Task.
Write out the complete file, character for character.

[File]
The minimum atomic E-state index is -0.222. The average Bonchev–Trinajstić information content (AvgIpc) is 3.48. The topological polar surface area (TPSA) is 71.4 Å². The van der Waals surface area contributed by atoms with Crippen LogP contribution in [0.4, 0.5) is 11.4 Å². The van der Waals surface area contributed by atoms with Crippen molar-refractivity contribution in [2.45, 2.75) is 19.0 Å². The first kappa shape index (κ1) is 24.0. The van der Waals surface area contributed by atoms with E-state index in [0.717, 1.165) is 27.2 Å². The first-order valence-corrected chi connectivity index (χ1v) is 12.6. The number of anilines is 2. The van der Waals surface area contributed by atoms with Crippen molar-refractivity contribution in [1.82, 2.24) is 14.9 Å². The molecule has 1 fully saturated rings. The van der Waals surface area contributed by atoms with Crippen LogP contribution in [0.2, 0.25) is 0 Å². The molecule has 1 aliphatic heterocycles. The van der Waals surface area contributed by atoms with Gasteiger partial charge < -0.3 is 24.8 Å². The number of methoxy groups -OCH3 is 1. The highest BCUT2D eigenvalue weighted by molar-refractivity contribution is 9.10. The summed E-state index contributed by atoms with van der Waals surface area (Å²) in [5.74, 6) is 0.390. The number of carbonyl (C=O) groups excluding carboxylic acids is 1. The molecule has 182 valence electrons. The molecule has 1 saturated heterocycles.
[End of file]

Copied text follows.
The minimum atomic E-state index is -0.222. The average Bonchev–Trinajstić information content (AvgIpc) is 3.48. The topological polar surface area (TPSA) is 71.4 Å². The van der Waals surface area contributed by atoms with Crippen LogP contribution in [0.4, 0.5) is 11.4 Å². The van der Waals surface area contributed by atoms with Crippen molar-refractivity contribution in [2.45, 2.75) is 19.0 Å². The first kappa shape index (κ1) is 24.0. The van der Waals surface area contributed by atoms with E-state index in [0.717, 1.165) is 27.2 Å². The first-order valence-corrected chi connectivity index (χ1v) is 12.6. The number of anilines is 2. The van der Waals surface area contributed by atoms with Crippen molar-refractivity contribution in [1.82, 2.24) is 14.9 Å². The molecule has 1 fully saturated rings. The van der Waals surface area contributed by atoms with Crippen LogP contribution in [0.2, 0.25) is 0 Å². The molecule has 1 aliphatic heterocycles. The van der Waals surface area contributed by atoms with Gasteiger partial charge < -0.3 is 24.8 Å². The number of methoxy groups -OCH3 is 1. The highest BCUT2D eigenvalue weighted by molar-refractivity contribution is 9.10. The summed E-state index contributed by atoms with van der Waals surface area (Å²) in [5.74, 6) is 0.390. The number of carbonyl (C=O) groups excluding carboxylic acids is 1. The molecule has 182 valence electrons. The molecule has 1 saturated heterocycles.